The critic responded by complaining about "strollers the size of Zipcars," but then admitted he wasn't the parent of an infant and invited readers to discuss the topic. Reader comments varied and expanded the topic to include people who use walkers. The chat provided much food for thought on the many ways that we can welcome those whom others might consider burdensome while we are out and about at restaurants, churches, parks, on transportation and in public. Our loving welcome may help others soften their hearts and change attitudes toward families with young or elderly members.
 
The first commenter suggested that parents eat at off-peak hours to avoid "consternation" from fellow diners. As hard enough as it is to raise children in a city, are we now asking parents to eat dinner out with children only from 2 to 5 p.m.? Perhaps as fellow diners we could be patient and understanding and help when we see a parent struggling with a stroller or a temperamental child. Or suggest that a restaurant have a secure place to stow strollers and walkers.
 
Recall God's creation of each of us "in His image" (Gn 1:27), meaning that every one of us is made to be in loving relationship with others. Even the smallest community of love, sometimes as small as two people, mirrors the Divine Trinity. Members of a loving community patiently accommodate one another's needs.
 
My parish during high school displayed this loving acceptance each week as everyone kindly greeted my grandmother making her slow but steady way into church with her walker. On the other hand, I've been present at Mass when a priest stopped during a homily and asked a parent to take a slightly noisy child out of the church.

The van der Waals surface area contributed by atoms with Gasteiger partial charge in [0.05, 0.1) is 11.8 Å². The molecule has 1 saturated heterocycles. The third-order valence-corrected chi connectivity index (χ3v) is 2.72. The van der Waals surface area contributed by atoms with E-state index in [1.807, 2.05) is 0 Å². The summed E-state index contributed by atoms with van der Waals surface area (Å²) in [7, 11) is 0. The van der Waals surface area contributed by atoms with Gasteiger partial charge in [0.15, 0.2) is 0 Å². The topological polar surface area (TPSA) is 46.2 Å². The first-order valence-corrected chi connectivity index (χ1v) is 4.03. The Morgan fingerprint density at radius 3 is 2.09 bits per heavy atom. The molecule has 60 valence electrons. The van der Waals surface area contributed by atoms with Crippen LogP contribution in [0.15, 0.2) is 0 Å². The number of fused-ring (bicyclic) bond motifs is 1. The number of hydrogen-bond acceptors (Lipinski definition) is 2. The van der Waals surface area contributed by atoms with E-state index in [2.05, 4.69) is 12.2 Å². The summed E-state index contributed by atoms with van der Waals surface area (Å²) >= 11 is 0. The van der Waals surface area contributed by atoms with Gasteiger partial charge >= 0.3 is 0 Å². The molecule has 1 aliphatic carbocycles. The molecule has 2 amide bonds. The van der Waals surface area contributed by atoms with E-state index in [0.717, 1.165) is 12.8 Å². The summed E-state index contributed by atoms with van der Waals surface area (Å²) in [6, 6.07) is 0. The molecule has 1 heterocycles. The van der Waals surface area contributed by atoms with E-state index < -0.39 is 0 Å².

How we treat the defenseless and vulnerable among us not only impacts our salvation but also sends a powerful message to those around us. Our acceptance of others can bear witness to their very existence as God's gift. By our attentiveness and loving assistance, we proclaim that the person in front of us, no matter how young, frail or in need of assistance, is an unrepeatable and precious creation from God. And in turn, we grow in character and virtue each time we choose to sacrifice for another.
So, ask yourself, how accessible is my parish to strollers and wheelchairs? Could we install a wheelchair ramp or elevator to be more welcoming to the elderly or disabled? Is there a place to stow walkers or canes safely? Are there diaper-changing tables in women's and men's restrooms? Or accommodations for parents to participate in the Mass as much as possible if their children become distracting?
 
Perhaps I could smile understandingly when I see a mother and her crying child walking down the airplane aisle toward me, instead of silently praying that they're not seated next to me. Or learn to be more grateful for the gift of children and families being present in our celebration of the Eucharist.
 
Through better accommodations -- but more importantly, through open hearts and loving attitudes -- we can build up a culture that truly welcomes every life in all situations, even a situation as seemingly insignificant as accommodating stroller storage in a crowded restaurant.

Mary McClusky is assistant director for Project Rachel Ministry Development at the Secretariat of Pro-Life Activities, U.S. Conference of Catholic Bishops. For confidential help after abortion, visit hopeafterabortion.com or esperanzaposaborto.com.
 

 
 
Subscribe to this RSS feed
Bishop's Fund Annual Appeal